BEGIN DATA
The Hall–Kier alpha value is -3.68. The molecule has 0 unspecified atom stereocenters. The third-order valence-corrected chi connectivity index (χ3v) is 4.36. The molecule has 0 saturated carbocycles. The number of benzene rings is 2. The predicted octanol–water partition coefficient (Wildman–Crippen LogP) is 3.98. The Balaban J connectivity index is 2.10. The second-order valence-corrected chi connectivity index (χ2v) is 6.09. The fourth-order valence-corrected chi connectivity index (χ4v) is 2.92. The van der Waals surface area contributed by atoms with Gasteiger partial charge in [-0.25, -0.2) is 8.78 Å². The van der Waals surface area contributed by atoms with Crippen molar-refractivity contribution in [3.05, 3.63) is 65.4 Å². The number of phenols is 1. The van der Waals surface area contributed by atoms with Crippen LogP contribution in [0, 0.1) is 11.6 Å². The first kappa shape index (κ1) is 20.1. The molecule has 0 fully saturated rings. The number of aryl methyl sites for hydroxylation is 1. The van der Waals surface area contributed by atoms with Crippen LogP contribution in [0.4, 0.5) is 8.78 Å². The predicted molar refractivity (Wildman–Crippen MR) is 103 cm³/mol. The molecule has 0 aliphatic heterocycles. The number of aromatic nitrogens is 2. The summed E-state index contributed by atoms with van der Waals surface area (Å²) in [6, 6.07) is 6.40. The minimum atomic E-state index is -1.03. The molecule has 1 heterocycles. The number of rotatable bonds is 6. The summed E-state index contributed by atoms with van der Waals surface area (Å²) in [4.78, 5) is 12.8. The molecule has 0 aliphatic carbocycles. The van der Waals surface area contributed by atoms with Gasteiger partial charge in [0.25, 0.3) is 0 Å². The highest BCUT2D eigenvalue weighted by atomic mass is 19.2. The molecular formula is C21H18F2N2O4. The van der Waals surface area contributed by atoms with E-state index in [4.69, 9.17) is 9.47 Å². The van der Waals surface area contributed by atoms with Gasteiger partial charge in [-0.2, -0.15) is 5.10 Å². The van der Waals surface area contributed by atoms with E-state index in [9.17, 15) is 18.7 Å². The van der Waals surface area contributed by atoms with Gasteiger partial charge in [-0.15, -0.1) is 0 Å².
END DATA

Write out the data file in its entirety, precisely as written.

The Hall–Kier alpha value is -3.68. The molecule has 0 unspecified atom stereocenters. The third-order valence-corrected chi connectivity index (χ3v) is 4.36. The molecule has 0 saturated carbocycles. The number of benzene rings is 2. The predicted octanol–water partition coefficient (Wildman–Crippen LogP) is 3.98. The Balaban J connectivity index is 2.10. The second-order valence-corrected chi connectivity index (χ2v) is 6.09. The fourth-order valence-corrected chi connectivity index (χ4v) is 2.92. The van der Waals surface area contributed by atoms with Gasteiger partial charge in [-0.25, -0.2) is 8.78 Å². The van der Waals surface area contributed by atoms with Crippen molar-refractivity contribution in [3.05, 3.63) is 65.4 Å². The number of phenols is 1. The van der Waals surface area contributed by atoms with Crippen LogP contribution in [0, 0.1) is 11.6 Å². The first kappa shape index (κ1) is 20.1. The molecule has 0 fully saturated rings. The number of aryl methyl sites for hydroxylation is 1. The van der Waals surface area contributed by atoms with Crippen LogP contribution in [0.4, 0.5) is 8.78 Å². The predicted molar refractivity (Wildman–Crippen MR) is 103 cm³/mol. The molecule has 0 aliphatic heterocycles. The number of aromatic nitrogens is 2. The summed E-state index contributed by atoms with van der Waals surface area (Å²) in [6, 6.07) is 6.40. The minimum atomic E-state index is -1.03. The molecule has 1 heterocycles. The number of rotatable bonds is 6. The summed E-state index contributed by atoms with van der Waals surface area (Å²) in [4.78, 5) is 12.8. The molecule has 0 aliphatic carbocycles. The van der Waals surface area contributed by atoms with Gasteiger partial charge in [0.25, 0.3) is 0 Å². The highest BCUT2D eigenvalue weighted by atomic mass is 19.2. The molecular formula is C21H18F2N2O4. The van der Waals surface area contributed by atoms with E-state index in [4.69, 9.17) is 9.47 Å². The van der Waals surface area contributed by atoms with Gasteiger partial charge in [-0.2, -0.15) is 5.10 Å². The van der Waals surface area contributed by atoms with E-state index in [9.17, 15) is 18.7 Å². The van der Waals surface area contributed by atoms with Gasteiger partial charge in [-0.15, -0.1) is 0 Å².